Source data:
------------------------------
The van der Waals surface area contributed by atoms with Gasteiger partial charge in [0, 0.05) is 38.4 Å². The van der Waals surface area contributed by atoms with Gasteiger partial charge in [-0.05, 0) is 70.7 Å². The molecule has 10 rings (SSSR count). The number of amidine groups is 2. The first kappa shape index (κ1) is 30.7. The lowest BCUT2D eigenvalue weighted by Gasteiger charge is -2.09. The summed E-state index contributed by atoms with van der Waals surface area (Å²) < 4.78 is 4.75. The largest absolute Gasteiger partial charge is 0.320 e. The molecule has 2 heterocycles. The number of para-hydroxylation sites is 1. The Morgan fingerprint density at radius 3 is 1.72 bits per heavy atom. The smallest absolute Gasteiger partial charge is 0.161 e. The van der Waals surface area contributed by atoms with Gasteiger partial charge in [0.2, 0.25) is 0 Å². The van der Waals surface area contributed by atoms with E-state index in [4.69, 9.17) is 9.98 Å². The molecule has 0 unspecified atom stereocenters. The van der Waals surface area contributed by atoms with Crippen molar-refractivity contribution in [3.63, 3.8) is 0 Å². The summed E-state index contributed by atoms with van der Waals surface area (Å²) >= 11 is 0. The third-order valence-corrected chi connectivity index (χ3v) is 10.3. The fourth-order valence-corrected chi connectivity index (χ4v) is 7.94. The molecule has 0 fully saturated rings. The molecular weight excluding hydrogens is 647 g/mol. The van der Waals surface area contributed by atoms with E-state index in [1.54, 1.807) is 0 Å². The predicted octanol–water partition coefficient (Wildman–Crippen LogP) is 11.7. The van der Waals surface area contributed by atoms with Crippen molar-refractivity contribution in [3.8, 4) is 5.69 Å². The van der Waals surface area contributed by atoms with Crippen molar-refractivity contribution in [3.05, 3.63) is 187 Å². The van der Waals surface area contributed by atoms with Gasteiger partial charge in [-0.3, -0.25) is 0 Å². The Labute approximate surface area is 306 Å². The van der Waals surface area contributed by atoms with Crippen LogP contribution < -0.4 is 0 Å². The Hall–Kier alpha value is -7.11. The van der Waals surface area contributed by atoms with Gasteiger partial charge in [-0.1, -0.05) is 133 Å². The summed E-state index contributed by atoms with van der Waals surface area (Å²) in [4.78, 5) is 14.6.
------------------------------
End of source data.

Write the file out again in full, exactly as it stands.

The van der Waals surface area contributed by atoms with Gasteiger partial charge in [0, 0.05) is 38.4 Å². The van der Waals surface area contributed by atoms with Gasteiger partial charge in [-0.05, 0) is 70.7 Å². The molecule has 10 rings (SSSR count). The number of amidine groups is 2. The first kappa shape index (κ1) is 30.7. The lowest BCUT2D eigenvalue weighted by Gasteiger charge is -2.09. The summed E-state index contributed by atoms with van der Waals surface area (Å²) < 4.78 is 4.75. The largest absolute Gasteiger partial charge is 0.320 e. The molecule has 2 heterocycles. The number of para-hydroxylation sites is 1. The Morgan fingerprint density at radius 3 is 1.72 bits per heavy atom. The smallest absolute Gasteiger partial charge is 0.161 e. The van der Waals surface area contributed by atoms with Gasteiger partial charge in [0.2, 0.25) is 0 Å². The van der Waals surface area contributed by atoms with E-state index in [4.69, 9.17) is 9.98 Å². The molecule has 0 unspecified atom stereocenters. The van der Waals surface area contributed by atoms with Crippen molar-refractivity contribution in [3.63, 3.8) is 0 Å². The summed E-state index contributed by atoms with van der Waals surface area (Å²) >= 11 is 0. The third-order valence-corrected chi connectivity index (χ3v) is 10.3. The fourth-order valence-corrected chi connectivity index (χ4v) is 7.94. The molecule has 0 fully saturated rings. The molecular weight excluding hydrogens is 647 g/mol. The van der Waals surface area contributed by atoms with E-state index in [1.54, 1.807) is 0 Å². The predicted octanol–water partition coefficient (Wildman–Crippen LogP) is 11.7. The van der Waals surface area contributed by atoms with Crippen molar-refractivity contribution in [3.8, 4) is 5.69 Å². The van der Waals surface area contributed by atoms with Crippen molar-refractivity contribution in [3.05, 3.63) is 187 Å². The van der Waals surface area contributed by atoms with Gasteiger partial charge in [-0.3, -0.25) is 0 Å². The Labute approximate surface area is 306 Å². The van der Waals surface area contributed by atoms with Crippen LogP contribution < -0.4 is 0 Å². The Hall–Kier alpha value is -7.11. The van der Waals surface area contributed by atoms with Gasteiger partial charge in [-0.1, -0.05) is 133 Å². The summed E-state index contributed by atoms with van der Waals surface area (Å²) in [4.78, 5) is 14.6.